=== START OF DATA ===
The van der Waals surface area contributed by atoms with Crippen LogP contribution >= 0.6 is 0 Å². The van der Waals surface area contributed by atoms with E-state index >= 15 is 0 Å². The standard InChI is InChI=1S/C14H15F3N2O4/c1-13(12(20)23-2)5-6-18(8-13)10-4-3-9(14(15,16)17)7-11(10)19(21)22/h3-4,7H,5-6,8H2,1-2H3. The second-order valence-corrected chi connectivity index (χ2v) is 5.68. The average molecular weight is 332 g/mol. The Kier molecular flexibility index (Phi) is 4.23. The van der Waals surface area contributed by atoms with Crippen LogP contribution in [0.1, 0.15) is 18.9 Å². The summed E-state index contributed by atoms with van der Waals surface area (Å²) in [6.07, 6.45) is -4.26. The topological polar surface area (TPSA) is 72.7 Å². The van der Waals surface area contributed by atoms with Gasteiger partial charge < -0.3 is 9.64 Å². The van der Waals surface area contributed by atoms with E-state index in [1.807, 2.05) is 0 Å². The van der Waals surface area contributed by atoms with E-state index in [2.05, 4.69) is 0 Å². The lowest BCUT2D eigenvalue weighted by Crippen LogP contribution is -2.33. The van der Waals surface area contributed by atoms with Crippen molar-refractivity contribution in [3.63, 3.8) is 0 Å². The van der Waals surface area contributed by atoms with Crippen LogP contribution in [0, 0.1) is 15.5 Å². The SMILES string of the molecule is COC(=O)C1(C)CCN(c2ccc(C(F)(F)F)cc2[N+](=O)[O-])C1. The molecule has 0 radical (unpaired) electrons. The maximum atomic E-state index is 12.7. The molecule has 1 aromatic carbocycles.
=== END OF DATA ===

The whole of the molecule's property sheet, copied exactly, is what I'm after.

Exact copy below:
The van der Waals surface area contributed by atoms with Crippen LogP contribution >= 0.6 is 0 Å². The van der Waals surface area contributed by atoms with E-state index >= 15 is 0 Å². The standard InChI is InChI=1S/C14H15F3N2O4/c1-13(12(20)23-2)5-6-18(8-13)10-4-3-9(14(15,16)17)7-11(10)19(21)22/h3-4,7H,5-6,8H2,1-2H3. The second-order valence-corrected chi connectivity index (χ2v) is 5.68. The average molecular weight is 332 g/mol. The Kier molecular flexibility index (Phi) is 4.23. The van der Waals surface area contributed by atoms with Crippen LogP contribution in [0.1, 0.15) is 18.9 Å². The summed E-state index contributed by atoms with van der Waals surface area (Å²) in [6.07, 6.45) is -4.26. The topological polar surface area (TPSA) is 72.7 Å². The van der Waals surface area contributed by atoms with Gasteiger partial charge < -0.3 is 9.64 Å². The van der Waals surface area contributed by atoms with E-state index in [1.807, 2.05) is 0 Å². The van der Waals surface area contributed by atoms with E-state index in [2.05, 4.69) is 0 Å². The lowest BCUT2D eigenvalue weighted by Crippen LogP contribution is -2.33. The van der Waals surface area contributed by atoms with Crippen molar-refractivity contribution in [3.63, 3.8) is 0 Å². The van der Waals surface area contributed by atoms with Crippen LogP contribution in [0, 0.1) is 15.5 Å². The SMILES string of the molecule is COC(=O)C1(C)CCN(c2ccc(C(F)(F)F)cc2[N+](=O)[O-])C1. The molecule has 0 radical (unpaired) electrons. The maximum atomic E-state index is 12.7. The molecule has 1 aromatic carbocycles.